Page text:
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(3) Encouragement to write this short article came after a colleague commented on a manuscript I was writing and in which I referred to phosphorus supply as being one of the three main issues facing soil science research in the coming decade. Based on his reading of Ulrich and Frossard (2014), he tried to convince me to drop phosphorus from the list.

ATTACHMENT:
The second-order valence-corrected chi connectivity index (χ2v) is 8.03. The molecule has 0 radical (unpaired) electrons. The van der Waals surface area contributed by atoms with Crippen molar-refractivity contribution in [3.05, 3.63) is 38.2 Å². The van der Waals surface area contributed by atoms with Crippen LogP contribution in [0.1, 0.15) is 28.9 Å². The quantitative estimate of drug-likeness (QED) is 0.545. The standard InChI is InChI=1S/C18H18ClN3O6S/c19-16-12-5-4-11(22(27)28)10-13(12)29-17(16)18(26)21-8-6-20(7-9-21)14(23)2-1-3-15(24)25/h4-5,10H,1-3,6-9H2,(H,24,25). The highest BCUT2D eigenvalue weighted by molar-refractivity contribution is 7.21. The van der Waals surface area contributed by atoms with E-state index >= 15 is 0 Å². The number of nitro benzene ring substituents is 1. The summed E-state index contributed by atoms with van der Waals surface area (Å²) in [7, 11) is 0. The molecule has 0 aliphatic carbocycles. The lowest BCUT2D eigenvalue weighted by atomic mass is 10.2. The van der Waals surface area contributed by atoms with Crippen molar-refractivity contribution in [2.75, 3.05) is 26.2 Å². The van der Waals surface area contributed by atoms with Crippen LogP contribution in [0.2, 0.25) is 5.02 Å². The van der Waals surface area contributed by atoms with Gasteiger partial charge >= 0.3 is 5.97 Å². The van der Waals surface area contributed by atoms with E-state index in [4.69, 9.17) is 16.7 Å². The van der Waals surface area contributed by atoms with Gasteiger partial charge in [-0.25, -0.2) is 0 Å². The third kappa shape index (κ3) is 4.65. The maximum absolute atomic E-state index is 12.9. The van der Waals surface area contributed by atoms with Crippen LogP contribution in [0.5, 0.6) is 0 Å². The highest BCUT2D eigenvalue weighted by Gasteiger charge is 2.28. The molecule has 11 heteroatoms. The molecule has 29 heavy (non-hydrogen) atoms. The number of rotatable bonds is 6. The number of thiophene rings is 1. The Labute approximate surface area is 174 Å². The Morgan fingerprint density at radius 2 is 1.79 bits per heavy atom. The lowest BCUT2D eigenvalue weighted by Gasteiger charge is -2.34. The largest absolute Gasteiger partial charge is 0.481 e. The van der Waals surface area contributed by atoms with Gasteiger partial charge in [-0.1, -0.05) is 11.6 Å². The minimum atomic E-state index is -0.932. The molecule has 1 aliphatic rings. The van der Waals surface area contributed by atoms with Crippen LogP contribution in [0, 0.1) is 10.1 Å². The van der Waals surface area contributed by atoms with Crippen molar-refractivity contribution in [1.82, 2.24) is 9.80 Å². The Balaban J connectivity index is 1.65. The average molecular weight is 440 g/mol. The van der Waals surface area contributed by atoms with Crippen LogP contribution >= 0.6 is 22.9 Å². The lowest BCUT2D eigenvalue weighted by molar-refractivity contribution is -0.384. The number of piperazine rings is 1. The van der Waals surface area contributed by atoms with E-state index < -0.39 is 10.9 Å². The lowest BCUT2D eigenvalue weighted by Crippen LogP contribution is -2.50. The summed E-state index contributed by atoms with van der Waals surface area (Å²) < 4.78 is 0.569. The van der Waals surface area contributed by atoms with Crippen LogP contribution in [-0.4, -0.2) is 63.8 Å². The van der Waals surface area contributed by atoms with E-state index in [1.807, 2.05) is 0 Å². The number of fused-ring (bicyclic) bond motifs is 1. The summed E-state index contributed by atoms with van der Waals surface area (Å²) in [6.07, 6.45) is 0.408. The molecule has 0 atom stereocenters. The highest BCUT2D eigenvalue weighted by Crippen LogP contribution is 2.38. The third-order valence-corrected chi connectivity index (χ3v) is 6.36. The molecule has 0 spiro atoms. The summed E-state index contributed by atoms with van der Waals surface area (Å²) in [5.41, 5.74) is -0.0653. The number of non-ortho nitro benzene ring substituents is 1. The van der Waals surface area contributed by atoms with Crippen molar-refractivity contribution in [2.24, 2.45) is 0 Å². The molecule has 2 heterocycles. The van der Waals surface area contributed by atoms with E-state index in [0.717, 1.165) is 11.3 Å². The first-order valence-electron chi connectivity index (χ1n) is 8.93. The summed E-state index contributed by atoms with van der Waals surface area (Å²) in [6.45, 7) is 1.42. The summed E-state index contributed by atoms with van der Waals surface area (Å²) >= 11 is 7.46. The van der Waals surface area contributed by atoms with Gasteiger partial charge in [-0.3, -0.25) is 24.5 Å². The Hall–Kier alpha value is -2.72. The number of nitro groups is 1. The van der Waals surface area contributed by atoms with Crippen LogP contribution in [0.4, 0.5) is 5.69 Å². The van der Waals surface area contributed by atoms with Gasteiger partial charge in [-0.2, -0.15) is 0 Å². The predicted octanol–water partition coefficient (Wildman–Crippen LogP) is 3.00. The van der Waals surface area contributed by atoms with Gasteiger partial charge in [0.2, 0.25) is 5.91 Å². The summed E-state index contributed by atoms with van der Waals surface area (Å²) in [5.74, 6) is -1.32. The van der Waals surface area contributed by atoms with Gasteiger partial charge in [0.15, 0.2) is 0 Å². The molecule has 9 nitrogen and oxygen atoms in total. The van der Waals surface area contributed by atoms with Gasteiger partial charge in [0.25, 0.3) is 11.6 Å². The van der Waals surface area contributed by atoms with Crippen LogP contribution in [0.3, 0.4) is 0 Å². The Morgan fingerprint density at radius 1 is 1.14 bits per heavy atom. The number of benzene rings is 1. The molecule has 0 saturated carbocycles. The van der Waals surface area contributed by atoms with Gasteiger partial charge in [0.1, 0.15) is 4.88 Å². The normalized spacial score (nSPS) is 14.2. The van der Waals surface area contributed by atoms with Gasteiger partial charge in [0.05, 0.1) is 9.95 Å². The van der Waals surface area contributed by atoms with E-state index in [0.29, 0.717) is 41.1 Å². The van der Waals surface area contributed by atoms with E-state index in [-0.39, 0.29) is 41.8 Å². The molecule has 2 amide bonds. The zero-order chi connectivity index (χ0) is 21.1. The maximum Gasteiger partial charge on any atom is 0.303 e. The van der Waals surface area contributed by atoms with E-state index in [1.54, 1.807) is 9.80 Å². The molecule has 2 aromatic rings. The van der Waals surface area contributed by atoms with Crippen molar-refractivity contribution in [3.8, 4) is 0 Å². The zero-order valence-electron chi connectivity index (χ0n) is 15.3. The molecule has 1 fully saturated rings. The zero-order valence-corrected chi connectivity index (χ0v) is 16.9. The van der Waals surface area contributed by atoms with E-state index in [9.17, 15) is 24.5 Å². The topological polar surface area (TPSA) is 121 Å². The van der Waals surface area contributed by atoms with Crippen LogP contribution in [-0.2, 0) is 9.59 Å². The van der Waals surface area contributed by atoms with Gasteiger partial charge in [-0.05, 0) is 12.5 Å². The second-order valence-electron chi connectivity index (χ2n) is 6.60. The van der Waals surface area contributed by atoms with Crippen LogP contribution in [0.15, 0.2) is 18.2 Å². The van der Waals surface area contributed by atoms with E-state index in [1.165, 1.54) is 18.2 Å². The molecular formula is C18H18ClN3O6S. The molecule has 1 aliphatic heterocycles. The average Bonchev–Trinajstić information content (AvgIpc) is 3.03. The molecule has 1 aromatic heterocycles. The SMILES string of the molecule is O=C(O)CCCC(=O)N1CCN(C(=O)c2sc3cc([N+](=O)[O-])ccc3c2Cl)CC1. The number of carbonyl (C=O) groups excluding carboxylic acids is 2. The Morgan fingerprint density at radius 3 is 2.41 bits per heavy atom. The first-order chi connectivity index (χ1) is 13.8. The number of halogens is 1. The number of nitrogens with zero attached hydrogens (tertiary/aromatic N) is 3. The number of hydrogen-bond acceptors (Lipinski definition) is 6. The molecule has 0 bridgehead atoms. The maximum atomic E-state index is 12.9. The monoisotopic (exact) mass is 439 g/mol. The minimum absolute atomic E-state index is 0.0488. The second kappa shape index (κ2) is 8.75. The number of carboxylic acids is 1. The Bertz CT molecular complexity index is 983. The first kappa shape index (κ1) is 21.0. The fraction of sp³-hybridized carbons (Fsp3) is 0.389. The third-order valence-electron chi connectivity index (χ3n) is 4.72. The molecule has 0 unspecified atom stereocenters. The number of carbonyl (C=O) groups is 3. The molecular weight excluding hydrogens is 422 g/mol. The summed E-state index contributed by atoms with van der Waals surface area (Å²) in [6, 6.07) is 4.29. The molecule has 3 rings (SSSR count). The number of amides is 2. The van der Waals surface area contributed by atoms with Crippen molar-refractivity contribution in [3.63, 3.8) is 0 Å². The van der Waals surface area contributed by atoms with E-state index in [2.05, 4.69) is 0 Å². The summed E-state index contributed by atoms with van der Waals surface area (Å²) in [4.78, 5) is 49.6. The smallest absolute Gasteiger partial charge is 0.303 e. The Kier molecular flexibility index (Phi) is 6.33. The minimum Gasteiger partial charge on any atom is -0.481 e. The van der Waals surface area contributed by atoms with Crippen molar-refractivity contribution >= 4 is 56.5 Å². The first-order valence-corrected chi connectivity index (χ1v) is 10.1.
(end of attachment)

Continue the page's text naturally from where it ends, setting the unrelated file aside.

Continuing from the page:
(4) According to Jasinski (2014), Brazil holds only 0.4 % of the known, exploitable world reserves of phosphate rock. Unless new reserves are found in the country, Brazilian agriculture would be potentially very vulnerable to any attempt by producing countries to control exports.

Received: December 1, 2014; Accepted: April 15, 2015